Although measures such as temperature testing, mask-wearing and social distancing were put in place, many students expressed concern over the health risks, while public health officials were equally worried by the possibility that the testing centres could become virus clusters and exacerbate the worsening situation in the country.
Saving Christmas at a huge cost?
If the notorious examination loomed large enough to convince South Korea to disregard scientific advice, Christmas emerged as the clear stumbling block for policymakers in the UK. Despite some of the worst Covid figures in Europe, Boris Johnson’s government planned to allow for a five day “window” during festivities during which up to three households could gather.
The special Christmas dispensation was not only lambasted for the clear double standard—the UK made no such efforts for other religious festivals such as Eid, Yom Kippur or Diwali—but also sparked open alarm among policymakers and healthcare professionals alike. A review by a cross-party group of MPs accused the government of “gambling with the UK’s future”, while healthcare experts warned that five days of tighter rules would be needed for each day of easing.
Less than a week before Christmas, Johnson finally gave into the significant pressure, putting London and most of the South-east into Tier 4 and curtailing Christmas plans in the rest of the country. The change, however, may have been too little too late, as a mass exodus from Tier 4 areas may have contributed to spreading the new, more transmissible, variant of the virus around the country.
The football match must go on?
The US, meanwhile, has desperately tried to keep its televisions filled with sport despite evidence that poorly managed sporting events could constitute “biological bombs” for spreading the disease; a February Champions’ League match in Milan, for example, significantly contributed to the rapid spread of Covid-19 in certain parts of Italy and Spain.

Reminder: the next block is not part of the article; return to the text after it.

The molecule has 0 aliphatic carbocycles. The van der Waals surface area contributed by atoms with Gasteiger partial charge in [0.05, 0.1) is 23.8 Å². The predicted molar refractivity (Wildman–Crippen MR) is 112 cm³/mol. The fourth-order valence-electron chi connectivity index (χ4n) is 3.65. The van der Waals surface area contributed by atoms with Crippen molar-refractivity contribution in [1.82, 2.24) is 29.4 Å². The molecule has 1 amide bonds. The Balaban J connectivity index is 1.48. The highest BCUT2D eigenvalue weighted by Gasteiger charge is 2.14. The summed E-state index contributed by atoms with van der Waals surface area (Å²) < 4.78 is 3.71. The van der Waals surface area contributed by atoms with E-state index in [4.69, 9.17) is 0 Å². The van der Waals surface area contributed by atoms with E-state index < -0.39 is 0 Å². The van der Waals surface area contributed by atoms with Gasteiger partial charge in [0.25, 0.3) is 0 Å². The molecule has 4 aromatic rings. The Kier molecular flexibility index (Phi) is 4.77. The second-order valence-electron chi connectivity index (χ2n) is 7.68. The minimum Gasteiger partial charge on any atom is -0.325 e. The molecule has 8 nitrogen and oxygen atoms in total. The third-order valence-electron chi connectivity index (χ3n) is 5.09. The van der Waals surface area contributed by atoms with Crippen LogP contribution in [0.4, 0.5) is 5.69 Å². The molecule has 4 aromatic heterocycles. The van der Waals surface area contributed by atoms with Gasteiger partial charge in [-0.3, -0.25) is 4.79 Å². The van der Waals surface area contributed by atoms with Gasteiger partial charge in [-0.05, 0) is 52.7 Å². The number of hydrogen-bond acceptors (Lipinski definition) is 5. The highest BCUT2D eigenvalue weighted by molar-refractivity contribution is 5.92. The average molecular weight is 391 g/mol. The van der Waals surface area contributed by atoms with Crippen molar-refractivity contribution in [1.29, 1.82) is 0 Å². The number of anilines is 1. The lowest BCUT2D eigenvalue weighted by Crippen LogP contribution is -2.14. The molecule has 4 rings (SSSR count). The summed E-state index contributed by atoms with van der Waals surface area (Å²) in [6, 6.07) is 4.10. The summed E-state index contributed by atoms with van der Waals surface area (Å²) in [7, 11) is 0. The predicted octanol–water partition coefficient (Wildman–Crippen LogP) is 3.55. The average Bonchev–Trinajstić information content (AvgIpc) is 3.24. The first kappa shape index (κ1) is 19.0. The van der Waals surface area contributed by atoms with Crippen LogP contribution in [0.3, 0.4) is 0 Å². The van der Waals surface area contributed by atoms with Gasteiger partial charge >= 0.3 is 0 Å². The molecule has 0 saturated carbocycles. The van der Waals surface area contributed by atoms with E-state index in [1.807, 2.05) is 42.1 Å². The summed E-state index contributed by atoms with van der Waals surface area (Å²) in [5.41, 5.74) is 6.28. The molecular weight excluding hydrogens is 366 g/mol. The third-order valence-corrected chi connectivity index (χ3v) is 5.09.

The American obsession with sport, however, risks driving cases higher in order to keep the match on. In the summer, the National Basketball Association (NBA) and the National Hockey League (NHL) finished their suspended seasons in sealed-off “bubbles” where players were quarantined and games took place with no audience–restrictions which helped both leagues avoid any positive test results.
However, the National Football League (NFL) has resumed with fewer restrictions resulting in both players and team personnel contracting the virus. Worryingly, the NBA plans to start its new 2020-21 season with no bubble measures in place and fans allowed to attend indoor games where there is greater risk of the virus spreading—a move that has been criticised by some high profile coaches as premature and risky in a country that has struggled to control the virus, registering around 18.5% of worldwide coronavirus deaths.
Covid-19 has plunged the global economy into its worst recession since the Great Depression, so it’s understandable that nations are keen to return to normal. Educational exams, holiday festivities and entertainment like sports matches are important parts of our societal fabric. But with vaccination schemes offering hope on the horizon, it’s crucial that governments realise there are no “sacred cows” in a pandemic–no examination or holiday party is worth jeopardizing citizens’ safety.
*Gary Buswell is a freelance writer and a contributor to the New Londoners, Fair Observer, Geopolitical Monitor, and Expatica.